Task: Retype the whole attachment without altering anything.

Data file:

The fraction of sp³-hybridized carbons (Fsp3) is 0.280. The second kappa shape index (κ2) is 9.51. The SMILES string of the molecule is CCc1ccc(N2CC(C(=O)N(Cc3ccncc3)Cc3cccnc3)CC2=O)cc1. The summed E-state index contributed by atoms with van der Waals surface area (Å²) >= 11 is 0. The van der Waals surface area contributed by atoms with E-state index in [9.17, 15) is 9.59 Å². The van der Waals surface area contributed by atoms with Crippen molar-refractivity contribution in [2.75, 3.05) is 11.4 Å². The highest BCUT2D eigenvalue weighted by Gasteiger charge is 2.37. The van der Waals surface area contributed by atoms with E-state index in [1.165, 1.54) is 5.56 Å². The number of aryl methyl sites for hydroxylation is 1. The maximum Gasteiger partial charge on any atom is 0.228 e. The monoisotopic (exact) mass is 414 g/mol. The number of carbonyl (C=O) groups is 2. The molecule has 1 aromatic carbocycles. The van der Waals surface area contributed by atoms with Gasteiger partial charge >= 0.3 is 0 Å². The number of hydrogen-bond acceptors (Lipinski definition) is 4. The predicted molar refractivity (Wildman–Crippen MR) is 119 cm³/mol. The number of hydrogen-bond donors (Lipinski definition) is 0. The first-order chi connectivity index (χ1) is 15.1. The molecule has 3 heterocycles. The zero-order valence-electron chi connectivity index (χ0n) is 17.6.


The fraction of sp³-hybridized carbons (Fsp3) is 0.280. The second kappa shape index (κ2) is 9.51. The SMILES string of the molecule is CCc1ccc(N2CC(C(=O)N(Cc3ccncc3)Cc3cccnc3)CC2=O)cc1. The summed E-state index contributed by atoms with van der Waals surface area (Å²) >= 11 is 0. The van der Waals surface area contributed by atoms with E-state index in [9.17, 15) is 9.59 Å². The van der Waals surface area contributed by atoms with Crippen molar-refractivity contribution in [2.75, 3.05) is 11.4 Å². The highest BCUT2D eigenvalue weighted by Gasteiger charge is 2.37. The van der Waals surface area contributed by atoms with E-state index in [1.165, 1.54) is 5.56 Å². The number of aryl methyl sites for hydroxylation is 1. The maximum Gasteiger partial charge on any atom is 0.228 e. The monoisotopic (exact) mass is 414 g/mol. The number of carbonyl (C=O) groups is 2. The molecule has 1 aromatic carbocycles. The van der Waals surface area contributed by atoms with Gasteiger partial charge >= 0.3 is 0 Å². The number of hydrogen-bond acceptors (Lipinski definition) is 4. The predicted molar refractivity (Wildman–Crippen MR) is 119 cm³/mol. The number of hydrogen-bond donors (Lipinski definition) is 0. The first-order chi connectivity index (χ1) is 15.1. The molecule has 3 heterocycles. The zero-order valence-electron chi connectivity index (χ0n) is 17.6.